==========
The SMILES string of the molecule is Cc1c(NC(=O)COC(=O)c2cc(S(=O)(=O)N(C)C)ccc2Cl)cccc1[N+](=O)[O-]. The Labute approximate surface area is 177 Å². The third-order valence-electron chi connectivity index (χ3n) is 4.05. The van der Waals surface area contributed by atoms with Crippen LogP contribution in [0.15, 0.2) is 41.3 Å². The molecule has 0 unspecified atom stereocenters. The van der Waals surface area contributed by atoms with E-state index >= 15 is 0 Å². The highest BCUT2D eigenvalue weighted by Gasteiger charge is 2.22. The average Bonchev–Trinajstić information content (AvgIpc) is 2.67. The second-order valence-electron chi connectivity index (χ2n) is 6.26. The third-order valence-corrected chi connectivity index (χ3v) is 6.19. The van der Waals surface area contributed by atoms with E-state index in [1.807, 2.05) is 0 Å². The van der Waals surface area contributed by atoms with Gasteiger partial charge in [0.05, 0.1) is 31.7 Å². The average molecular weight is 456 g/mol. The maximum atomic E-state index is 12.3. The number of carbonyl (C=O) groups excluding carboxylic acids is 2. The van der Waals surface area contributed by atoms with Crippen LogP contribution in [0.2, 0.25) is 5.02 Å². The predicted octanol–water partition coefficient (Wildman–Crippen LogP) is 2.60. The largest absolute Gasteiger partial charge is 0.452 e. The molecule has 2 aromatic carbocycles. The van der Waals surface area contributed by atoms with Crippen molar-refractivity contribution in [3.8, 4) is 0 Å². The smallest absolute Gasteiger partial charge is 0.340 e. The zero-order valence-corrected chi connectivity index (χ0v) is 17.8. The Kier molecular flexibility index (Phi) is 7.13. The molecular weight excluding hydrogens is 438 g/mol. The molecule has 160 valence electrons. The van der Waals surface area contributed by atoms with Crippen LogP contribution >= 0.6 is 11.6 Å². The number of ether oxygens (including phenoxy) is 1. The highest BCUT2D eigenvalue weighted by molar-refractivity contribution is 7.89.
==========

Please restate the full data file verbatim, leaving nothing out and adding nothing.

The SMILES string of the molecule is Cc1c(NC(=O)COC(=O)c2cc(S(=O)(=O)N(C)C)ccc2Cl)cccc1[N+](=O)[O-]. The Labute approximate surface area is 177 Å². The third-order valence-electron chi connectivity index (χ3n) is 4.05. The van der Waals surface area contributed by atoms with Crippen LogP contribution in [0.15, 0.2) is 41.3 Å². The molecule has 0 unspecified atom stereocenters. The van der Waals surface area contributed by atoms with E-state index >= 15 is 0 Å². The highest BCUT2D eigenvalue weighted by Gasteiger charge is 2.22. The average Bonchev–Trinajstić information content (AvgIpc) is 2.67. The second-order valence-electron chi connectivity index (χ2n) is 6.26. The third-order valence-corrected chi connectivity index (χ3v) is 6.19. The van der Waals surface area contributed by atoms with E-state index in [1.807, 2.05) is 0 Å². The van der Waals surface area contributed by atoms with Gasteiger partial charge in [0.05, 0.1) is 31.7 Å². The average molecular weight is 456 g/mol. The maximum atomic E-state index is 12.3. The number of carbonyl (C=O) groups excluding carboxylic acids is 2. The van der Waals surface area contributed by atoms with Crippen LogP contribution in [0.2, 0.25) is 5.02 Å². The predicted octanol–water partition coefficient (Wildman–Crippen LogP) is 2.60. The largest absolute Gasteiger partial charge is 0.452 e. The molecule has 2 aromatic carbocycles. The van der Waals surface area contributed by atoms with Crippen molar-refractivity contribution in [3.8, 4) is 0 Å². The smallest absolute Gasteiger partial charge is 0.340 e. The zero-order valence-corrected chi connectivity index (χ0v) is 17.8. The Kier molecular flexibility index (Phi) is 7.13. The molecular weight excluding hydrogens is 438 g/mol. The molecule has 160 valence electrons. The van der Waals surface area contributed by atoms with Crippen LogP contribution >= 0.6 is 11.6 Å². The number of ether oxygens (including phenoxy) is 1. The highest BCUT2D eigenvalue weighted by molar-refractivity contribution is 7.89.